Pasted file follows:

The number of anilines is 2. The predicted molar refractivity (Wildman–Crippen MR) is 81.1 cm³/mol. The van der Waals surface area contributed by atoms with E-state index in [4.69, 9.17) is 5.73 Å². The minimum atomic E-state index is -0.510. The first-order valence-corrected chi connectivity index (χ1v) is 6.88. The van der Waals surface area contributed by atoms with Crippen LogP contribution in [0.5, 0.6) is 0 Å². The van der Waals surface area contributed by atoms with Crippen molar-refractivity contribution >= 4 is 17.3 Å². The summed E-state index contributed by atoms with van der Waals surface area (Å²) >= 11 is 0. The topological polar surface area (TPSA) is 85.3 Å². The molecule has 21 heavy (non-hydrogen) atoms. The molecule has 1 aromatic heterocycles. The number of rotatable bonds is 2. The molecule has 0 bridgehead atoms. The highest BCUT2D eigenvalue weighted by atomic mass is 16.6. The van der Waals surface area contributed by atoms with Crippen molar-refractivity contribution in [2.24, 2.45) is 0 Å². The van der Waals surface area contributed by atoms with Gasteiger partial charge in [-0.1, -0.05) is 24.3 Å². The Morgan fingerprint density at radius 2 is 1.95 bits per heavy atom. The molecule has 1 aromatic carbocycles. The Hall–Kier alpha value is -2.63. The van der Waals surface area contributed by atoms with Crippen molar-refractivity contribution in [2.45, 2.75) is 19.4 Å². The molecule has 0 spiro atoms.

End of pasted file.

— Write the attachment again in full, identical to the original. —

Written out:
The number of anilines is 2. The predicted molar refractivity (Wildman–Crippen MR) is 81.1 cm³/mol. The van der Waals surface area contributed by atoms with E-state index in [4.69, 9.17) is 5.73 Å². The minimum atomic E-state index is -0.510. The first-order valence-corrected chi connectivity index (χ1v) is 6.88. The van der Waals surface area contributed by atoms with Crippen LogP contribution in [0.5, 0.6) is 0 Å². The van der Waals surface area contributed by atoms with Crippen molar-refractivity contribution >= 4 is 17.3 Å². The summed E-state index contributed by atoms with van der Waals surface area (Å²) >= 11 is 0. The topological polar surface area (TPSA) is 85.3 Å². The molecule has 21 heavy (non-hydrogen) atoms. The molecule has 1 aromatic heterocycles. The number of rotatable bonds is 2. The molecule has 0 bridgehead atoms. The highest BCUT2D eigenvalue weighted by atomic mass is 16.6. The van der Waals surface area contributed by atoms with Crippen molar-refractivity contribution in [2.24, 2.45) is 0 Å². The van der Waals surface area contributed by atoms with Gasteiger partial charge in [-0.1, -0.05) is 24.3 Å². The Morgan fingerprint density at radius 2 is 1.95 bits per heavy atom. The molecule has 1 aromatic carbocycles. The Hall–Kier alpha value is -2.63. The van der Waals surface area contributed by atoms with Crippen molar-refractivity contribution in [2.45, 2.75) is 19.4 Å². The molecule has 0 spiro atoms.